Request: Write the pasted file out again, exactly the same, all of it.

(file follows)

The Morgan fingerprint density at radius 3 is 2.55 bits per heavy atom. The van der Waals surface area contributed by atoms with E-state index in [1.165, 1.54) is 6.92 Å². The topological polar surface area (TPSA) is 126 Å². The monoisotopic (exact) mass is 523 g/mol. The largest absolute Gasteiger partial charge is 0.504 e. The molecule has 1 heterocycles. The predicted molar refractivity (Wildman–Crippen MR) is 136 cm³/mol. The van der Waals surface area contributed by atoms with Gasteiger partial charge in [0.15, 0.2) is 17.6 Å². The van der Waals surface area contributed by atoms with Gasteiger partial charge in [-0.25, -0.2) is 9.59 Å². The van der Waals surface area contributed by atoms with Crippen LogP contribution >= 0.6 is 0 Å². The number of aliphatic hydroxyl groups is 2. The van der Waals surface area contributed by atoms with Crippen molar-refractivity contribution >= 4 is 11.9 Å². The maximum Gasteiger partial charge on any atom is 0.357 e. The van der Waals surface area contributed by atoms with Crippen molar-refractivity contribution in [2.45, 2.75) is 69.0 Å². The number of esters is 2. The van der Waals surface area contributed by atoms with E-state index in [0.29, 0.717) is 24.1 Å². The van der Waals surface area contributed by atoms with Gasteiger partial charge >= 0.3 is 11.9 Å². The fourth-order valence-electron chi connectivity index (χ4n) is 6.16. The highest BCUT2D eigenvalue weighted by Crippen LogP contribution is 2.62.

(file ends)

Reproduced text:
The Morgan fingerprint density at radius 3 is 2.55 bits per heavy atom. The van der Waals surface area contributed by atoms with E-state index in [1.165, 1.54) is 6.92 Å². The topological polar surface area (TPSA) is 126 Å². The monoisotopic (exact) mass is 523 g/mol. The largest absolute Gasteiger partial charge is 0.504 e. The molecule has 1 heterocycles. The predicted molar refractivity (Wildman–Crippen MR) is 136 cm³/mol. The van der Waals surface area contributed by atoms with Gasteiger partial charge in [0.15, 0.2) is 17.6 Å². The van der Waals surface area contributed by atoms with Gasteiger partial charge in [-0.25, -0.2) is 9.59 Å². The van der Waals surface area contributed by atoms with Crippen LogP contribution >= 0.6 is 0 Å². The number of aliphatic hydroxyl groups is 2. The van der Waals surface area contributed by atoms with Crippen molar-refractivity contribution >= 4 is 11.9 Å². The maximum Gasteiger partial charge on any atom is 0.357 e. The van der Waals surface area contributed by atoms with Crippen molar-refractivity contribution in [2.45, 2.75) is 69.0 Å². The number of esters is 2. The van der Waals surface area contributed by atoms with E-state index in [0.29, 0.717) is 24.1 Å². The van der Waals surface area contributed by atoms with Gasteiger partial charge >= 0.3 is 11.9 Å². The fourth-order valence-electron chi connectivity index (χ4n) is 6.16. The highest BCUT2D eigenvalue weighted by Crippen LogP contribution is 2.62.